The Connotations of Numbers

I came across a curious quotation while reading Barzun and Graff’s The Modern Researcher:

Unlike numbers, words have connotations, overtones–the power of suggesting more than they really say.

That’s an odd suggestion, particularly considering that only pages before reference is made to the significance of 3, 7, and 12 in Western history. Consider, as an example, 666. The number denotes nothing other than a quantity one more than 665 and one less than 667. Yet, culturally, we understand there to be something sinister about this number, and its appearance in our daily lives is often intentionally ominous. To a lesser but no less real extent, the number 13 functions in a similar way. Though not exclusively so. With no more than a simple familiarity with the film, or even just the cover art, most observers will understand what is mean by the title of the movie “Thirteen.” It connotes to us something much more than merely one year older than twelve, one year younger than fourteen.

Though merely a passing comment, the above quote misses the critical truth that all means of communication carry with them both a concrete, narrowly definable meaning and a complex of unspoken, amorphous associations which inform their use. This is true of words and numbers, not to mention gestures and images.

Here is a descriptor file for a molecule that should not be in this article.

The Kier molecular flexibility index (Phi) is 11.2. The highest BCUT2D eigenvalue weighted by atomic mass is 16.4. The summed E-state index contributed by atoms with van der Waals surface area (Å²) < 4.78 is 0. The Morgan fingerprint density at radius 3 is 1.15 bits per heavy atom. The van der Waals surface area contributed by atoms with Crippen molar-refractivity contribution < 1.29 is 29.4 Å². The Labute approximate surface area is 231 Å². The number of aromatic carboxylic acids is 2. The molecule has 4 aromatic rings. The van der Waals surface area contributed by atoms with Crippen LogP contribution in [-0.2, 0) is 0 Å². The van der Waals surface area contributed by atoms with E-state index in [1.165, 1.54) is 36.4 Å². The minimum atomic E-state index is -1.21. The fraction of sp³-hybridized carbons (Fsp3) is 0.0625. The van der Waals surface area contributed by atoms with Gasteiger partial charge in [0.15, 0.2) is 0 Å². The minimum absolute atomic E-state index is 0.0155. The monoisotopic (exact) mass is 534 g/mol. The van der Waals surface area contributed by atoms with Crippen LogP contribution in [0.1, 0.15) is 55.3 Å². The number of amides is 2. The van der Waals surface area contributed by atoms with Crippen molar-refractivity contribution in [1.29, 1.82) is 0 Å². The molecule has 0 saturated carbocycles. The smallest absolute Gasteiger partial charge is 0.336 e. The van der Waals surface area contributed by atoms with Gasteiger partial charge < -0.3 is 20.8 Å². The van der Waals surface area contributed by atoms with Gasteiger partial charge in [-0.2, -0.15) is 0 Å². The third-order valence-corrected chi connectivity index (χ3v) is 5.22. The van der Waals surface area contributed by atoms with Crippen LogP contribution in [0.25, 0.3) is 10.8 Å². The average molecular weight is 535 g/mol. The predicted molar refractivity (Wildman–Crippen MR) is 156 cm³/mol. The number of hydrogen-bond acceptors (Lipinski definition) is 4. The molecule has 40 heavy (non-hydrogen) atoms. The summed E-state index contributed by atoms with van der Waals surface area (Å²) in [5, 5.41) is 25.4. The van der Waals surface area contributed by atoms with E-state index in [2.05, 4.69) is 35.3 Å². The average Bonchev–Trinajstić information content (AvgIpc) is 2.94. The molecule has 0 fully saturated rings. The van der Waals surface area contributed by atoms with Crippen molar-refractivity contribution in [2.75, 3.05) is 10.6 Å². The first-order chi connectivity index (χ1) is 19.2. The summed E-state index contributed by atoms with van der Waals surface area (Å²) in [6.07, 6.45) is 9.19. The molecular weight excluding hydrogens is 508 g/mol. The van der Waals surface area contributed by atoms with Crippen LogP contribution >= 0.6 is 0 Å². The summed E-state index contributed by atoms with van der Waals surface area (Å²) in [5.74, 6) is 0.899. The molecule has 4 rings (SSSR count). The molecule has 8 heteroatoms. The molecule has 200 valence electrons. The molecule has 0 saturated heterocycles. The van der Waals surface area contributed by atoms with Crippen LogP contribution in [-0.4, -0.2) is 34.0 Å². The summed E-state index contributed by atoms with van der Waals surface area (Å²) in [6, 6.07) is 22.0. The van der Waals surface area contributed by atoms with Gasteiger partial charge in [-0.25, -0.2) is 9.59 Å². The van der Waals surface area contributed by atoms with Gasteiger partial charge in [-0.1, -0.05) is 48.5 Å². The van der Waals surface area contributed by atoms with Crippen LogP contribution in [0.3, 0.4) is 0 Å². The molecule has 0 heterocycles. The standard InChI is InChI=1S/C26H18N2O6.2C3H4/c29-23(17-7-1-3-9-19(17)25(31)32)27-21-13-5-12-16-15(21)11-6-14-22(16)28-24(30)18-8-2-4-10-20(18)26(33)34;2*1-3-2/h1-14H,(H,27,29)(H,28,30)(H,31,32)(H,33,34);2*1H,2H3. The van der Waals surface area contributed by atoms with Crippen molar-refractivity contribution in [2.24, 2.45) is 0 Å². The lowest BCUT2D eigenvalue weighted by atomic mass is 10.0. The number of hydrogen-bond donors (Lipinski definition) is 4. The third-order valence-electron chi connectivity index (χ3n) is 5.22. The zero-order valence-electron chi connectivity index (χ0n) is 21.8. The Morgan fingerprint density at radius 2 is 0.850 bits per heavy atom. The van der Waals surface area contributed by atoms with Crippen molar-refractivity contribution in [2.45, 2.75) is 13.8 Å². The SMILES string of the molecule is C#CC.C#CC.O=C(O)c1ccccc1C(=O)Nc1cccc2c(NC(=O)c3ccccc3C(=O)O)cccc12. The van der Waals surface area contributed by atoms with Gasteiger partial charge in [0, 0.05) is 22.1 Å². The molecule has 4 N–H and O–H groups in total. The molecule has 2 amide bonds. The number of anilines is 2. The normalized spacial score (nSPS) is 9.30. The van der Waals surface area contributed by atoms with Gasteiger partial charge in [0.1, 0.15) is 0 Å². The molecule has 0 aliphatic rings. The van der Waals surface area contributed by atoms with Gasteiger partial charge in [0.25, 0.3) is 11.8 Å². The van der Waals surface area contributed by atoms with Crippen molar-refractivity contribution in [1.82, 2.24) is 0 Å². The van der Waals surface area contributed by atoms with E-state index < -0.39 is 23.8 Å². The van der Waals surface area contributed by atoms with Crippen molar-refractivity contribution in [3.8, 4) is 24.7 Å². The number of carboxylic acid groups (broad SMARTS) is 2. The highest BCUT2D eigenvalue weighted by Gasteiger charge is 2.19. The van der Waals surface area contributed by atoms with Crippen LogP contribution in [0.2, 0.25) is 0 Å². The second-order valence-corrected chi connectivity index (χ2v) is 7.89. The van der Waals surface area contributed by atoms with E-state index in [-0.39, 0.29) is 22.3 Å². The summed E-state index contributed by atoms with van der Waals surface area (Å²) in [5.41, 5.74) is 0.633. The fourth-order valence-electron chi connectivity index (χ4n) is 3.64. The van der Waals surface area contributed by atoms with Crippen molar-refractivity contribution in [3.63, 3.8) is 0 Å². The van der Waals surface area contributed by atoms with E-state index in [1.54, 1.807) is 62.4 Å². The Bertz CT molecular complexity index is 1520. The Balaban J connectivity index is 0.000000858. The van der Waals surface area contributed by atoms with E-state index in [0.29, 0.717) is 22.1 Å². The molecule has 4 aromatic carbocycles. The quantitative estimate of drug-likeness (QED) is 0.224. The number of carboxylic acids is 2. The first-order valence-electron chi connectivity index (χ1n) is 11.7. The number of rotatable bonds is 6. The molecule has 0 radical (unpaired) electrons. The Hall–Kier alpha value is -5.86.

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2 thoughts on “The Connotations of Numbers

  1. Surely they were speaking in a relative sense rather than an absolute sense. Numbers do have connotations. It is more the case for ancient writers. But even today there can be subtle and not so subtle meanings for numbers. Say, I had Alice Jewell for both semesters of Freshman English at Harding. We studied S. I. Hayakawa’s “Language in Thought and Action”. He helped me learn to see things underneath the surface meaning of words and symbols. Whatever modest success I’ve achieved in my professional life owe’s a lot to that book. Haven’t read it in forty plus years, but, inspired by your post, I decided to get me a used copy on Amazon and review.

    • Maybe they were speaking relatively, but my deep and abiding dislike for the book makes me reluctant to cut them any slack. I suppose that is a less than objective means of evaluation.

      Meanwhile, my wife had Alice Jewell for English at Harding nothing like forty plus years ago. It’s amazing the longevity of some of the professor there. I fear that is a dying breed in higher education (although, for my sake, I hope not).

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